Salinity stress in olives and drip irrigartion by Ian M. Beiersdorf M.A., M.Sc

Israeli agricultural research is world class in its scope and its findings. Across the world, Israeli breakthroughs in plant physiology, genetics, and technology are providing flexibility to growers in a rapidly changing climate. However, these strides would not be possible if it wasn’t for the most basic, and ingenious, technological breakthrough since the advent of irrigated agriculture fields.

Israeli drip irrigation systems have enabled water-use efficiency unlike any other irrigation system available. With drip irrigation, individual plants water-use requirements can be managed. On a whole-field basis, the drip irrigation system supplies water directly to the plant roots, while limiting the possibly wasteful effects of evaporation. Every drop of water can be managed and conserved with drip irrigation systems.Olives

As an agricultural researcher, I am highly indebted to the development of drip irrigation My research focuses on the different types of salinity stress an olive tree may experience; salinity from variable salinity in irrigation water, and salinity derived from variable amounts of irrigation water. My olive trees must receive a daily, controlled amount of irrigation water; otherwise my experiment will have too many variables to investigate my hypothesis. The controlled pulses of irrigation water from the emitters allow me to isolate the various environmental variables from the variables I wish to control.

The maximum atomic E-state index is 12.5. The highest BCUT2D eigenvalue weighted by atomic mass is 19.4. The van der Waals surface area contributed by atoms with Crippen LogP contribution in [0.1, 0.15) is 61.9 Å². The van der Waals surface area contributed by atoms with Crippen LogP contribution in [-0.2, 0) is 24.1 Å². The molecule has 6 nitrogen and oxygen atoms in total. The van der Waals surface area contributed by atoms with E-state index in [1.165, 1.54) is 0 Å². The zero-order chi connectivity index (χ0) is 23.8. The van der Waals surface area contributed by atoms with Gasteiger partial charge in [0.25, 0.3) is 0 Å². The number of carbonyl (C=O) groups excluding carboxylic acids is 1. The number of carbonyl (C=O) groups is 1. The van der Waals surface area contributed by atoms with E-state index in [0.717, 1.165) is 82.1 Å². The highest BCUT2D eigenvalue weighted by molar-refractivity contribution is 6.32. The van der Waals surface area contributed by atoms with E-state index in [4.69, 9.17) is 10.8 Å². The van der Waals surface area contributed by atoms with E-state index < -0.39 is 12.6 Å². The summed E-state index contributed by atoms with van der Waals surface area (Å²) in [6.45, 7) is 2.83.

When my research is finished, I hope that my findings can be implemented on a whole-field scale. Salinity research will further optimize drip irrigation. The future of drip irrigation looks incredibly promising, as we all will inevitably have to make more from less. Drip irrigation is pivotal in our pursuit of economically efficient and environmentally friendly technologies.

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